SubversiveSo here I am, tired and smiling after another fascinating session of airing perspectives and experiences on the MA Curriculum module. The first hour starts chattily and then near silence descends as people comment on and write their blogs. There is a murmur of conversation between Laura and David, discovering how the word ‘articulation’ can lead down two very different pathways. The session looks at the fascinating array of perspectives in the first blog posts. I am almost tempted to tell people to go home – job done. But it’s never done. The ‘aha’ moment comes for me when people write jottings about their hopes for what students will learn and be capable of doing post-module. Translating these statements into the words of rational curriculum planning (Jenny Moon’s statements based on the SOLO taxonomy) reveals the disjuncture between the language of the planned curriculum and what we hope for our students. We want our students to learn deeply, to enjoy the experience, to be passionate about the discipline. The clinical language of learning outcomes – measurable, anodyne, joyless, constrained – just doesn’t cut the mustard. Is it gendered? Is it the language of the left brain, without the squiggles and quirks of humanity and emotion, without the immensity of what we know happens when hearts, minds and knowledge collide in classrooms. I am a great admirer of the theologian Eugene Peterson. He talks about the difference between knowing and information, the difference between the language of intimacy and the transfer of information. Knowing is chewing on stuff, engaging with it deeply. It is seeing the other, and relating to him or her. Then we look at different models and the Barnett model seems to resonate most – knowing, acting, being, but most of our courses have some trouble with ‘being’ Some colleagues are imprisoned in learning outcomes that are wrong, pig-headed, so specific as to be nuts, or dull. Do they re-validate or teach subversively? I say mine are different from what I planned. They challenge me to revalidate, to make a case. So I’m drinking a coke, eating crisps, writing a blog, and thinking about this one. Until next week.

Where are these deliberative spaces?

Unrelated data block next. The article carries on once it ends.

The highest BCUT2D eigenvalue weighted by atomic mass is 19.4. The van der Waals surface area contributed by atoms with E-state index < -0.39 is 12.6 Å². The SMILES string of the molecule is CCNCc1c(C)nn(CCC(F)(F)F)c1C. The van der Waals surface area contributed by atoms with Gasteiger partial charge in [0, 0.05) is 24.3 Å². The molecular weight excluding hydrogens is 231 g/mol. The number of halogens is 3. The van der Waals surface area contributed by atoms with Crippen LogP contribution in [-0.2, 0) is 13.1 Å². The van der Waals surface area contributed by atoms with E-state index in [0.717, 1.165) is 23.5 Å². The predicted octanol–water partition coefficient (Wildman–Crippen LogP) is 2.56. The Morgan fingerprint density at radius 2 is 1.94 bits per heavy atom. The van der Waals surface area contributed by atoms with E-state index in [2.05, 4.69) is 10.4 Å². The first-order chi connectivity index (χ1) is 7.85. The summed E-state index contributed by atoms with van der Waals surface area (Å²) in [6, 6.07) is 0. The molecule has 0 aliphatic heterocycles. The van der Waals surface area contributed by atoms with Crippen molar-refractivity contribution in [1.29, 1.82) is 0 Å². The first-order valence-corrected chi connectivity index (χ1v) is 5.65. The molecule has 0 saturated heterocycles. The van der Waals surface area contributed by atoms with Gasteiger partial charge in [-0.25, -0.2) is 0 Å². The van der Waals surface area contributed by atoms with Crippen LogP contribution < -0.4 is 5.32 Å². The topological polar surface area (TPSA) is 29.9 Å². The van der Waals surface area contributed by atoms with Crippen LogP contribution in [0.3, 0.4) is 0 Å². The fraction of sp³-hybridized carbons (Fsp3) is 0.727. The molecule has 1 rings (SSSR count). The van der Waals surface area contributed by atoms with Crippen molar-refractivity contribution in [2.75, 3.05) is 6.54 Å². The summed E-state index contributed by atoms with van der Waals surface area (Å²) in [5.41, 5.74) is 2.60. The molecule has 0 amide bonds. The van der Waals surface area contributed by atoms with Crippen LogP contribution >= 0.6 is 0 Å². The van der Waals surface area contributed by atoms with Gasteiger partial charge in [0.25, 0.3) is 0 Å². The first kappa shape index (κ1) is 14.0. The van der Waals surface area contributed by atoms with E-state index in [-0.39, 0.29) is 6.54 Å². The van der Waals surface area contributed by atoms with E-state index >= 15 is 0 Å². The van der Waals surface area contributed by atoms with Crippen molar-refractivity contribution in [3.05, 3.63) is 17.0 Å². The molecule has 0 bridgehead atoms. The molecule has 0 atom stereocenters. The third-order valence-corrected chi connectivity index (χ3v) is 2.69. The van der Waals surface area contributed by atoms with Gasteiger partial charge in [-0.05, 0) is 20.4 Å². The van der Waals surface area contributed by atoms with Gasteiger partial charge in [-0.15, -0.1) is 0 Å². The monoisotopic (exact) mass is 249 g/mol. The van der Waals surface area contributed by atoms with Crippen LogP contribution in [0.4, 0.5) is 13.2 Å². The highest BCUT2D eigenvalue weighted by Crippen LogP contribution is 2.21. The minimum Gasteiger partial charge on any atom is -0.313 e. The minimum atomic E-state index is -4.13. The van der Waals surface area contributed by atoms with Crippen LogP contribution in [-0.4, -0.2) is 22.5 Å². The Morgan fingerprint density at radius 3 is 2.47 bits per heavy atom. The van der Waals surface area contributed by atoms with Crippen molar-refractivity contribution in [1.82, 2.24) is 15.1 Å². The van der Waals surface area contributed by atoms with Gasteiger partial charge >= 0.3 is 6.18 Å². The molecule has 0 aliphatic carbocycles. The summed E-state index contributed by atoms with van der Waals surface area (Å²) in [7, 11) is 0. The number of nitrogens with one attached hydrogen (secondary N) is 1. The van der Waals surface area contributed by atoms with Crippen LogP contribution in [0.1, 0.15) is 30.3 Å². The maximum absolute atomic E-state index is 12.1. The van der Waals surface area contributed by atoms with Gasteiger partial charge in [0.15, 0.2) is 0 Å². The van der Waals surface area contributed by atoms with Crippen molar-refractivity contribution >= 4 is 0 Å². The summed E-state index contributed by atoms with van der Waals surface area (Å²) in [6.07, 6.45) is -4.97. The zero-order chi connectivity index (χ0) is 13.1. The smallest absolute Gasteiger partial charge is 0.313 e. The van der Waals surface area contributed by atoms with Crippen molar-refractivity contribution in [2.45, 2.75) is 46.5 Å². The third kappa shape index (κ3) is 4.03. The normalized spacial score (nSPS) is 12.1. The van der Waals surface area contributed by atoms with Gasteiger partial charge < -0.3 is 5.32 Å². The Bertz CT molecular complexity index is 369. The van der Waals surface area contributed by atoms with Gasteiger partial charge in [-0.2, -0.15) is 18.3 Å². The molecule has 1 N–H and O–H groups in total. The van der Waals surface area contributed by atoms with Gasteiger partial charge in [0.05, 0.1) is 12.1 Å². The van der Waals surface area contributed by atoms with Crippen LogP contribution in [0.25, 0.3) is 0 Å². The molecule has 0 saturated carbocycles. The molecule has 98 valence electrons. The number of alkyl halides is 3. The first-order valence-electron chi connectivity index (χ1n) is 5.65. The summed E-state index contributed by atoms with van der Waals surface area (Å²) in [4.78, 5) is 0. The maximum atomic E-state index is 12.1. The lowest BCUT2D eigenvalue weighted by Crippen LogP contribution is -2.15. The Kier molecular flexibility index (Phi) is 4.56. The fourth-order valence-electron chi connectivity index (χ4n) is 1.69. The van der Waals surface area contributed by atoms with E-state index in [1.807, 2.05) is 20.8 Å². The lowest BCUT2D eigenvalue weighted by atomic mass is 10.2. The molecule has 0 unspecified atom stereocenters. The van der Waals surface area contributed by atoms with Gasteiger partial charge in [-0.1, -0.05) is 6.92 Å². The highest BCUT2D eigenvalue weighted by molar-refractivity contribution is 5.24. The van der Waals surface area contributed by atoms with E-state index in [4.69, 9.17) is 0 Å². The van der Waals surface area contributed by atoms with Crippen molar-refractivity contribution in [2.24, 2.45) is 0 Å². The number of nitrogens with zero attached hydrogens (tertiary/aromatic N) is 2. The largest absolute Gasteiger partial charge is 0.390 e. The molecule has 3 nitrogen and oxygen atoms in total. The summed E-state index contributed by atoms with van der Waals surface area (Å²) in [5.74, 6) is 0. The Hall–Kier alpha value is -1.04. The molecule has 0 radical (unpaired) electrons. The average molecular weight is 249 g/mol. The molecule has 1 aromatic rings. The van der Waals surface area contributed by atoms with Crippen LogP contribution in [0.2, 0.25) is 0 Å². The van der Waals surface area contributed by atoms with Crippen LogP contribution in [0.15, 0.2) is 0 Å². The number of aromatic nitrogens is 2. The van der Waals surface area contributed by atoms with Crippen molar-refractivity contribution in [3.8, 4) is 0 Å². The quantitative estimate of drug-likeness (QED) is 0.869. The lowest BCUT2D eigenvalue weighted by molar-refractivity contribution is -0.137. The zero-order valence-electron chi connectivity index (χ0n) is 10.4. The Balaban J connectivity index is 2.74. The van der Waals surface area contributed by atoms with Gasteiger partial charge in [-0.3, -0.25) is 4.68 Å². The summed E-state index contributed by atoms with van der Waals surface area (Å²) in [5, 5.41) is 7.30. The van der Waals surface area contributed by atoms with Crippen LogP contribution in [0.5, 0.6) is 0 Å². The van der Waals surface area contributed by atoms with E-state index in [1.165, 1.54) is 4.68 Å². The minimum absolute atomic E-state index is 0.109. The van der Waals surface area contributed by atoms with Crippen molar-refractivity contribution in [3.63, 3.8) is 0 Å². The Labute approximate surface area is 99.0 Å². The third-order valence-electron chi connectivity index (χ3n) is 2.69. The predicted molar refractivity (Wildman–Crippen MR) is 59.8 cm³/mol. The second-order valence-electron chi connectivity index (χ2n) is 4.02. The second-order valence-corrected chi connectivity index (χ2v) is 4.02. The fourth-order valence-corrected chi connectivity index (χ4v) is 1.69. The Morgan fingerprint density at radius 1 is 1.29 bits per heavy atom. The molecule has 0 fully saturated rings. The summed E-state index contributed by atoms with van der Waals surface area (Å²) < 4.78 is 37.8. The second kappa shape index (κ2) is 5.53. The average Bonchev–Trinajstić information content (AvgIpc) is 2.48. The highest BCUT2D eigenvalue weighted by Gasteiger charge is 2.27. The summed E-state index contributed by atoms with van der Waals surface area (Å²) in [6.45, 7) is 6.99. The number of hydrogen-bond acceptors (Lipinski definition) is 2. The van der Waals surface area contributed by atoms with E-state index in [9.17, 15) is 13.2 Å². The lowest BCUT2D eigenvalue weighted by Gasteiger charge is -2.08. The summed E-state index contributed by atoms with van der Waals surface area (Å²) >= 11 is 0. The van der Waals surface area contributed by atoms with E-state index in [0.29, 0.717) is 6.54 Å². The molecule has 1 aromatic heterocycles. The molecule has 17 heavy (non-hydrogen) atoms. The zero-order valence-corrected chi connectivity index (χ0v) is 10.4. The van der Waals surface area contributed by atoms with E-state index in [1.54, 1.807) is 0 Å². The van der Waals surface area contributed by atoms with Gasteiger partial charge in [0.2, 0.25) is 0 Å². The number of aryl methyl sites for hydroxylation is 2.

Alexis has reminded me that my tapping fingers have not blogged for ten days or more. Rebecca responded to my question “How’s it going with the blogging?” with an answer about time, the back to back tutorials, lectures, seminars, preparations, then tea and Iris, and that shattered haze at 21:30 when all your body craves is to flop into bed, but tomorrow’s lectures and preparations beckon. There was so much in my head after last week’s session and it has probably frittered away, but let me claw it back. The things that struck me last week were: how different the diamond nines looked in the two groups, fuzzy pedagogy at the top of one, and alignment and disciplinary pedagogy prioritised in the other. It illustrates what diverse conceptions we have of pedagogy. Then commenting on the blogs, Michael has called to value diverse curricula in his blog; Alexis has underlined the interaction of pedagogy and curriculum and the necessary messiness of that. It is all  so complex. I love the phrase ‘a fine balance’ in the Hussey and Smith article, and the argument that a prescriptive regime of learning outcomes (Biggs’ ‘web of consistency’) puts teachers in a tight corner.  At the same time I appreciate that they are not just jettisoning the whole learning outcomes movement because there is something student-facing about it – it asks the question what will students get out of this, what will they walk away with from this module and programme? I’m really looking forward to this afternoon’s session because we play with five models or approaches to curriculum development. In my view the ones that are more difficult to diagrammatise (word) may be the more interesting and complex ones, and yet the more elusive. What was that about intangible, subjective, and experiential, Laura? But I also loved the call to evidence by Emma – show me your method of transformational learning, Parker? Unhelpfully, I told her it was being SPARKY!  For years I’ve been banging on about the structure of degree programmes (modules) being so problematic, and Pip’s blog drew me up short – choosing and curating your own knowledge is a vital and authentic way of learning. 2pm done Alexis!